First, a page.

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Cultural Olympics comes to East End

PUBLISHED: 17:36 29 September 2008 | UPDATED: 13:39 05 October 2010

Nearly 200 performers helped launch the Cultural Olympiad by staging a mini-carnival in Spitalfields Market last Friday. The Olympiad is a four-year programme of cultural and artistic events counting down to the 2012 Olympics. Children from St Matthias

Nearly 200 performers helped launch the Cultural Olympiad by staging a mini-carnival in Spitalfields Market last Friday. The Olympiad is a four-year programme of cultural and artistic events counting down to the 2012 Olympics.

Children from St Matthias and Kobi Nazrul primary schools, and Bethnal Green Technical College, danced before a giant pearly queen. A colourful carnival band with 50 drummers and 70 brass instruments entertained hundreds of spectators, including BBC News presenter George Alagiah.

Event organizer Nick Green, from Tower Hamlets Council, said the spectacle had cost the council between £30,000 and £40,000. But he justified the expense by pointing to the long-term benefits of the Olympiad. He said: "Not only will it create employment opportunities, it will give those who participate, especially young people, experience and confidence."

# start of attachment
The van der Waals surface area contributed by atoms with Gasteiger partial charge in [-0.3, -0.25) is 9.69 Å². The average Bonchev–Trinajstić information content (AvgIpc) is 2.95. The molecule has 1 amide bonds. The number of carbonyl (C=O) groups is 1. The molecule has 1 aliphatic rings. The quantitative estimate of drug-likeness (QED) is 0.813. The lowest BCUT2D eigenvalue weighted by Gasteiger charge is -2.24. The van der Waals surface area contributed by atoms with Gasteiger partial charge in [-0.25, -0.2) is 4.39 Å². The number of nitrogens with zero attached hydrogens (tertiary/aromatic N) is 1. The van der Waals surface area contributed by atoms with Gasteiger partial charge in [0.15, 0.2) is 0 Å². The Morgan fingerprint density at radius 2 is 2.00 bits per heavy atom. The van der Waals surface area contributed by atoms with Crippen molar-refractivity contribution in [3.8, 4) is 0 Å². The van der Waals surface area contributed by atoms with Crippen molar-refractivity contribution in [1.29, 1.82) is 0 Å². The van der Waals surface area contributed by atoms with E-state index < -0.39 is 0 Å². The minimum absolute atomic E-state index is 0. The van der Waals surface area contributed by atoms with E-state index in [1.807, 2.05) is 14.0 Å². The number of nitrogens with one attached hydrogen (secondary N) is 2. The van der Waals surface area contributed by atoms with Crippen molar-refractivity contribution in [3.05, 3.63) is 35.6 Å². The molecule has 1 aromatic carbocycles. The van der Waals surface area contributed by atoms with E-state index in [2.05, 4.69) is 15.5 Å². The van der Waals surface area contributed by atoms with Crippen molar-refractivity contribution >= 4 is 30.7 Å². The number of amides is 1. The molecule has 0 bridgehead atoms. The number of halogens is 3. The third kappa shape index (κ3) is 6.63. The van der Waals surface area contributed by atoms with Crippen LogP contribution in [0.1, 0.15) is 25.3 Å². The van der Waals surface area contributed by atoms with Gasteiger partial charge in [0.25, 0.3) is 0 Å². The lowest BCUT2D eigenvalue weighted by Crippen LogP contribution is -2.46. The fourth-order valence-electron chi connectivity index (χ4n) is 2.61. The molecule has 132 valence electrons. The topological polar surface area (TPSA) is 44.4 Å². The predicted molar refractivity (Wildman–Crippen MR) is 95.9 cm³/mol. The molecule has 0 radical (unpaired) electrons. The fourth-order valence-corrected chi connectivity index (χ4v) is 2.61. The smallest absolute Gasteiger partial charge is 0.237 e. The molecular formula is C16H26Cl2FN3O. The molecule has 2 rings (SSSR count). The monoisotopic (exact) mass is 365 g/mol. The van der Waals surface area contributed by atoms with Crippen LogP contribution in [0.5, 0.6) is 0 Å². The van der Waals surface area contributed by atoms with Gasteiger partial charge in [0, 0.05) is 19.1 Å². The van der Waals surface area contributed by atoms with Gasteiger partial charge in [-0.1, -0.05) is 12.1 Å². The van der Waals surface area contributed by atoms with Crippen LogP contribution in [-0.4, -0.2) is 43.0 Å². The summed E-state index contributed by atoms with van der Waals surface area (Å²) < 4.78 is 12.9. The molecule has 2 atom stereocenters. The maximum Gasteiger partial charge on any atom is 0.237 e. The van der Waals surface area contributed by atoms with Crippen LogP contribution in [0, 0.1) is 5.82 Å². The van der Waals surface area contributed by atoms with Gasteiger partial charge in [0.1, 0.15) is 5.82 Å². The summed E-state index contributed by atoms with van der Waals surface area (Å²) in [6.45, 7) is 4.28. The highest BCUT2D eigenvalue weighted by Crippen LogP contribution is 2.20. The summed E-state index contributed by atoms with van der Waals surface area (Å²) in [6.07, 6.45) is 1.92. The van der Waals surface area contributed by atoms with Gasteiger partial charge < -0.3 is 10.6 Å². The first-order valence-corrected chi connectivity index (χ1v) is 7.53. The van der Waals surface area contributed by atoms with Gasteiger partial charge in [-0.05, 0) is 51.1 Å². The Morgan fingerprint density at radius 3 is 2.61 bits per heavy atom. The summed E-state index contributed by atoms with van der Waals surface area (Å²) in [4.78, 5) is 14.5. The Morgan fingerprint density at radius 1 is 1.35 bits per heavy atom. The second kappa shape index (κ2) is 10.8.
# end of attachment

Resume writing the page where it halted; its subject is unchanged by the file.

Wendy Hick, head teacher of Kobi Nazrul, said: "It has been fantastic getting involved. The children love it. Our school is 98 percent Bangladeshi, and events like this really help with their speaking and listening." She said the Olympiad went hand in hand with the Find Your Talent programme, a pilot scheme launched last week that aims to provide children with five hours of art and culture a week.

The carnival was designed to reflect the history of the East End. Costumes displayed Huguenot, Jewish, Islamic and Cockney symbols. Mr Green said: "We could never do massed ranks of people like the Chinese. The emphasis will be on place and locality. It will be more diverse and spontaneous than Beijing."

Pearly queen for Old Kent Road Doreen Golding said: "We represent the true spirit of London, and it's lovely that they've picked up on this in the Olympic celebrations."

Not all onlookers welcomed the Olympics. Dance teacher Eyesha Mingo, 21, from Manor Park, said: "There is always a downside to events like this. I think it will regenerate the area. But we will also lose some of the things that make it special. The East End will become less affordable, markets are closing, and some people will have to move away. I'm not really big on the Olympics."

Steve Murray, Head of Arts and Events at Tower Hamlets Council, admitted that not everyone wanted the Games, but said they remain broadly welcome. He said: "There are lots of different opinions depending on how individuals are affected. But the area was always crying out for redevelopment." He said that the Olympiad was a way of involving people that might not otherwise take part.

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